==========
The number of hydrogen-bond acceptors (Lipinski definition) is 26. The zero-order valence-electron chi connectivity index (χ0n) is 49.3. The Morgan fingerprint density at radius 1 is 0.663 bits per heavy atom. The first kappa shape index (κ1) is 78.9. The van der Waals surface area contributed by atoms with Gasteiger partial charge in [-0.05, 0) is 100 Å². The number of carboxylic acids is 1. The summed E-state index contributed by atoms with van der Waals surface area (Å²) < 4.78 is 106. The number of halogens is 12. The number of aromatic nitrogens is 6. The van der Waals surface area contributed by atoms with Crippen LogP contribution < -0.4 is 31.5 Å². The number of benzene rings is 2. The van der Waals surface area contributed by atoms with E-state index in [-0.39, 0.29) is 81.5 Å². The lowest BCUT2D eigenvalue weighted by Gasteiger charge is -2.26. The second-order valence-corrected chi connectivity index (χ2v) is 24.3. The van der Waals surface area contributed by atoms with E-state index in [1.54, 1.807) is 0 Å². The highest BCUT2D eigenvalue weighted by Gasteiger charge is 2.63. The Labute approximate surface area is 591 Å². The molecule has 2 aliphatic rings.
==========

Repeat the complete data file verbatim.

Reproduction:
The number of hydrogen-bond acceptors (Lipinski definition) is 26. The zero-order valence-electron chi connectivity index (χ0n) is 49.3. The Morgan fingerprint density at radius 1 is 0.663 bits per heavy atom. The first kappa shape index (κ1) is 78.9. The van der Waals surface area contributed by atoms with Gasteiger partial charge in [-0.05, 0) is 100 Å². The number of carboxylic acids is 1. The summed E-state index contributed by atoms with van der Waals surface area (Å²) < 4.78 is 106. The number of halogens is 12. The number of aromatic nitrogens is 6. The van der Waals surface area contributed by atoms with Crippen LogP contribution < -0.4 is 31.5 Å². The number of benzene rings is 2. The van der Waals surface area contributed by atoms with E-state index in [-0.39, 0.29) is 81.5 Å². The lowest BCUT2D eigenvalue weighted by Gasteiger charge is -2.26. The second-order valence-corrected chi connectivity index (χ2v) is 24.3. The van der Waals surface area contributed by atoms with E-state index in [1.54, 1.807) is 0 Å². The highest BCUT2D eigenvalue weighted by Gasteiger charge is 2.63. The Labute approximate surface area is 591 Å². The molecule has 2 aliphatic rings.